January 17, 2012

British company says it will use legal loophole to publish Hitler in Germany


Less than a month after Britain’s biggest bookstore chain, Waterstones, had to apologize because branches in Yorkshire, Manchester, Liverpool and Cheshire “pushed Adolf Hitler‘s manifesto Mein Kampf as the ‘perfect’ Christmas present” (see the Guardian report), the book is back in the news with yet another British company promoting it.

According to a report in the Telegraph by Matthew Day, London-based publishing house Albertas Press has decided to publish the book in Germany—even though it’s been effectively banned there by the copyright holder—by exploiting what it thinks is a loophole in German copyright law.

As the Telegraph report explains, the copyright is owned by the state of Bavaria, “which has so far refused to produce the book, arguing it could enflame racial tensions, and could be exploited for propaganda by the far right. German law also restricts the publication or production of Nazi material to educational purposes only, ruling out any commercial enterprise.”

But Albertas thinks it can go around the copyright laws by printing the book in extracts of “three 15-page editions, each with a print run of 100,000” because, as Albertas spokesman Alexander Luckow claims to the Telegraph, copyright only applies “to the publication of complete works.”

A Reuters wire story by Alice Baghdijian adds the further detail that the extracts “will be distributed as a supplement to the company’s existing weekly publication, a controversial series called ‘Zeitungszeugen’, or ‘Newspaper Witnesses’, which reprints pages of Nazi newspapers from the 1920s and 1930s, along with a commentary.”

 Albertas head Peter McGee tells Reuters, “We want ‘Mein Kampf’ to be accessible so people can see it for what it is, and then discard it. Once exposed, it can be consigned to the dustbin of literature.”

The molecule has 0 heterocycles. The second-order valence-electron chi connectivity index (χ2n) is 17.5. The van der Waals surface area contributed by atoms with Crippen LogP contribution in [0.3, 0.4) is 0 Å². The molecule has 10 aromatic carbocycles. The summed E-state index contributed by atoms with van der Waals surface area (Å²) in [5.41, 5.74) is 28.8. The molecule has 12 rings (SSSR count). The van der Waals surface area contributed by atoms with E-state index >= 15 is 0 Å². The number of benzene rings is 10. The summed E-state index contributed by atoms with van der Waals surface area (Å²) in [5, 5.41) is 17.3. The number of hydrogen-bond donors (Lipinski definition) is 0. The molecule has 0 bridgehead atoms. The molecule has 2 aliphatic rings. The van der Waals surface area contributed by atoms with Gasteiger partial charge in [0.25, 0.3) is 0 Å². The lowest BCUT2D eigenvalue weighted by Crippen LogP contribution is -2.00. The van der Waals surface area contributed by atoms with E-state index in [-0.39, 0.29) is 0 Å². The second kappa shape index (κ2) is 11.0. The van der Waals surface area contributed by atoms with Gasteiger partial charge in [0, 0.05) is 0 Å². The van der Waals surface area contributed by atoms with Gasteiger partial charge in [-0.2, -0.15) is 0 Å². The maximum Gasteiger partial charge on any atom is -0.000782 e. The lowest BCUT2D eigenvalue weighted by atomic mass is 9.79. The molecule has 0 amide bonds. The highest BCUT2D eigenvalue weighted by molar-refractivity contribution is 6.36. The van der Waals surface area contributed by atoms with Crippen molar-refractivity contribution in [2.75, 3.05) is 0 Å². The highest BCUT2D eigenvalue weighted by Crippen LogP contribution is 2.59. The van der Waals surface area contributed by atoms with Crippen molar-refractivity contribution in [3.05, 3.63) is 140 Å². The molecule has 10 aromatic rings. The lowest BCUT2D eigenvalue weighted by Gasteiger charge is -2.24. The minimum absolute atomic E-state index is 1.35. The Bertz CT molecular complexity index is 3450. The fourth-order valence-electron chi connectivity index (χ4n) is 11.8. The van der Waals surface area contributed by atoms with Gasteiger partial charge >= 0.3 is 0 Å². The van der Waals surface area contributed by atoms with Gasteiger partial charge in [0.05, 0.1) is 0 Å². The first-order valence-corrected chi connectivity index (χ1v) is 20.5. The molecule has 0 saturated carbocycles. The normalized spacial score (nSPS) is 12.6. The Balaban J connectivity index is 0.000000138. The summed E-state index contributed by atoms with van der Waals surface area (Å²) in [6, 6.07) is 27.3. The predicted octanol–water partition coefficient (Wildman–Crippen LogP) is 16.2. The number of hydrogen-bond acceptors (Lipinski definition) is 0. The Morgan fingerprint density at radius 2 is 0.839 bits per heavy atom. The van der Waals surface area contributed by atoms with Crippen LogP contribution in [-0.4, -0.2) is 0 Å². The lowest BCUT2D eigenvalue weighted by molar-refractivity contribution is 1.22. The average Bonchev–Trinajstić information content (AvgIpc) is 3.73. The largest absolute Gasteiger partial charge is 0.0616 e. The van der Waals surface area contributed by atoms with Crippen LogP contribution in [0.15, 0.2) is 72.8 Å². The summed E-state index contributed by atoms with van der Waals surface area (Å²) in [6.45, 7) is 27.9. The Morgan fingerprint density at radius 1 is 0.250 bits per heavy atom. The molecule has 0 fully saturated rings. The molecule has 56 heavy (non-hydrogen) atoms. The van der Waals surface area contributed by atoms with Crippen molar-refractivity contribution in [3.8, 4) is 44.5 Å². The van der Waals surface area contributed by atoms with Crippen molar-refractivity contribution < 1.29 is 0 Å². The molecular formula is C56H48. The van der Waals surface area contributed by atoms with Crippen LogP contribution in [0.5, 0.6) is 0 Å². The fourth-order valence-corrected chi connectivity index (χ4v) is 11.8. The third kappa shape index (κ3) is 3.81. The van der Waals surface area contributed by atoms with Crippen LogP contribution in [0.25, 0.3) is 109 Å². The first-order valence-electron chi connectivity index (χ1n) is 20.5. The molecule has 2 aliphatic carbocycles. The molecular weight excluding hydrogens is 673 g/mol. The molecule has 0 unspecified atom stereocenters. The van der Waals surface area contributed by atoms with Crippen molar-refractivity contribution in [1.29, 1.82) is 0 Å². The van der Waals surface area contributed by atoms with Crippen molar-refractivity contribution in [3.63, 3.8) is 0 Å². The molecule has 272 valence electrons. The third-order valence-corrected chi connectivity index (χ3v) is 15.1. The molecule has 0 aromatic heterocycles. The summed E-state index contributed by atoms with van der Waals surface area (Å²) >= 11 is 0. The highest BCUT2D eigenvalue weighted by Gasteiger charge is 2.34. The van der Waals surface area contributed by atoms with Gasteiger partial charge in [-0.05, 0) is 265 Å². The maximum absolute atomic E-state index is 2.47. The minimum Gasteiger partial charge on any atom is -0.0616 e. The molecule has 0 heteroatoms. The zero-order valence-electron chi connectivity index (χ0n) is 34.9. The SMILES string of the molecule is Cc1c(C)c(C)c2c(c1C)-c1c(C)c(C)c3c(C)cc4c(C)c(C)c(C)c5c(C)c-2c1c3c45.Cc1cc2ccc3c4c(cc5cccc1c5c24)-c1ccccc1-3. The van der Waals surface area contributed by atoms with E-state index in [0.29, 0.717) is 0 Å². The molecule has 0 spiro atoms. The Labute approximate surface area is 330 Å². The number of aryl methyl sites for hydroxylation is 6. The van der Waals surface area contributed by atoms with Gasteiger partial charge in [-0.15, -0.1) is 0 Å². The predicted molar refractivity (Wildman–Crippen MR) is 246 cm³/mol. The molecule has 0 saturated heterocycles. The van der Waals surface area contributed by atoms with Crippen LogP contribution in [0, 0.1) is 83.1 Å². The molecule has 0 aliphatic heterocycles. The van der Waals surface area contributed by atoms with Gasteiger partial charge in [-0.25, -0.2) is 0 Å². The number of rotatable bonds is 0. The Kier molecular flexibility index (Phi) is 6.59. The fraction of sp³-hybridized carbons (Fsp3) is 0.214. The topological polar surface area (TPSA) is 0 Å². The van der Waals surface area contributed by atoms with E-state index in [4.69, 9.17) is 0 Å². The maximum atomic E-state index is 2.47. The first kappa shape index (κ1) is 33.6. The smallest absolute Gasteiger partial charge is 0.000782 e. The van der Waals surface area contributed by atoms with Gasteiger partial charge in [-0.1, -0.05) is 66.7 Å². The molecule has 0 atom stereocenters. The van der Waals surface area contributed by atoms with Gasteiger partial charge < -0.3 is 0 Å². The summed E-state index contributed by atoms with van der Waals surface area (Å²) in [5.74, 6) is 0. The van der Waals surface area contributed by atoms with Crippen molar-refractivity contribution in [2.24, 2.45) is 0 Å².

According to both reports, the Bavarian Finance Ministry, which has overseen the copyright ever since the state siezed Hitler’s possessions after the war, has issued a warning to Albertas that it sees the move as a clear violation of copyright and will “consider legal action.”

A report in Der Spiegel however, portrays the Ministry’s opposition as even more firm than that: It quotes the Ministry statement as saying in would use “all means at its disposal” to stop Albertas. The report also notes that “Albertas didn’t even speak to the Bavarian finance ministry before going ahead with the project,” and the company “has secured the services of Berlin lawyer Ulrich Michel.”

So how far will Albertas go? Referring to a 2009 uproar caused by McGee when he first published extracts from Nazi newspapers, the Der Speigel report notes, “McGee likes a fight and is no stranger to scandal.”


Dennis Johnson is the founder of MobyLives, and the co-founder and co-publisher of Melville House. Follow him on Twitter at @mobylives